There’s a good reason why, despite the longevity of his music career, it’s unlikely you’ve ever heard of singer/songwriter Alex Wayt. After 30 minutes tonight it was all too apparent just why he’s slipped under the radar.

Musically-misguided, charisma-deficient and sporting a look best described as Miami Vice, Wayt spoke in cliches and sang his school-boy lyrics with the kind of cheesy veneer that made stifling laughter an ongoing challenge.

Despite the small but vocal crowd’s support, there was no getting past the dated music, cringe-worthy delivery and general dearth of inspiration on display during the course of what was a quite woeful set.

Watch the video for Alex Wayt’s ‘Take Your Time’ Live

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ALEX WAYT
King Tut’s, Glasgow, January 7 * *

According to a promotional quote on his Myspace page, Alex Wayt’s sound is “destinctive and accessible”. You’d be hard pushed to disagree with the latter part of this statement although it has to be said being accessible doesn’t necessarily equate to being good.
The first adjective on the other hand couldn’t be further from the truth as there was little evidence of anything even remotely distinctive about Wayt’s songwriting or performance tonight.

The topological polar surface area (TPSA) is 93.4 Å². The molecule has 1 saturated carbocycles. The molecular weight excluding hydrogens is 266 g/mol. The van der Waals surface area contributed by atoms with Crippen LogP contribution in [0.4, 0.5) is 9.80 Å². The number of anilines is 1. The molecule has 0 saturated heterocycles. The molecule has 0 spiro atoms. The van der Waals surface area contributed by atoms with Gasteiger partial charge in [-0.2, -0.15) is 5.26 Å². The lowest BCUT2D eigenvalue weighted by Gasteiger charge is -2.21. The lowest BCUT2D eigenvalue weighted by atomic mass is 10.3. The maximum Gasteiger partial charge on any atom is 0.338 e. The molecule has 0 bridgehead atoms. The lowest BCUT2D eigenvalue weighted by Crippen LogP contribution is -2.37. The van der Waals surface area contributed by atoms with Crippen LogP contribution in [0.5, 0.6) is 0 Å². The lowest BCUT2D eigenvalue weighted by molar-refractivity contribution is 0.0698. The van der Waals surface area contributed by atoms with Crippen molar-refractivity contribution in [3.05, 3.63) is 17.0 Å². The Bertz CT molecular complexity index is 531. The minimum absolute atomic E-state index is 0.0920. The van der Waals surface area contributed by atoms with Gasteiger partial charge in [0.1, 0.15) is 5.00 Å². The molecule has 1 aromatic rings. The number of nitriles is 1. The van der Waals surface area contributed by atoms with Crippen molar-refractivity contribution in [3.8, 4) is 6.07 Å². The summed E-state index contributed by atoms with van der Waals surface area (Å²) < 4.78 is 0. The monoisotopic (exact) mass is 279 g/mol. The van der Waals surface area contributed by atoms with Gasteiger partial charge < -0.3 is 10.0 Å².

The only thing we can really glean from the quote is that this particular Glaswegian troubadour needs to use spell-check more often.
In front of a sparse turn-out, the majority of which bore all the hallmarks of being family and friends, Wayt never lacked confidence but his attempts at working the crowd verged on the comedic at times thanks to the audience’s size and half-hearted responses.
The signs weren’t good from the start. Choosing to make a choreographed entrance set the tone immediately. A couple of fairly predictable tracks followed with Wayt and his four-piece backing band doing little to raise the temperature.
Someone Like You epitomised the middle-of-the-road and rather soulless nature of Wayt’s music, the song instantly forgettable save for a spot of Baywatch-like piano while new track Don’t Say It, with its uneasy octave jump, could have been written by David Brent.
23 was meant to signal the end but the crowd’s demands for “one more song” were sadly obliged but the less said about that the better, nothing good ever came from covering Buggles.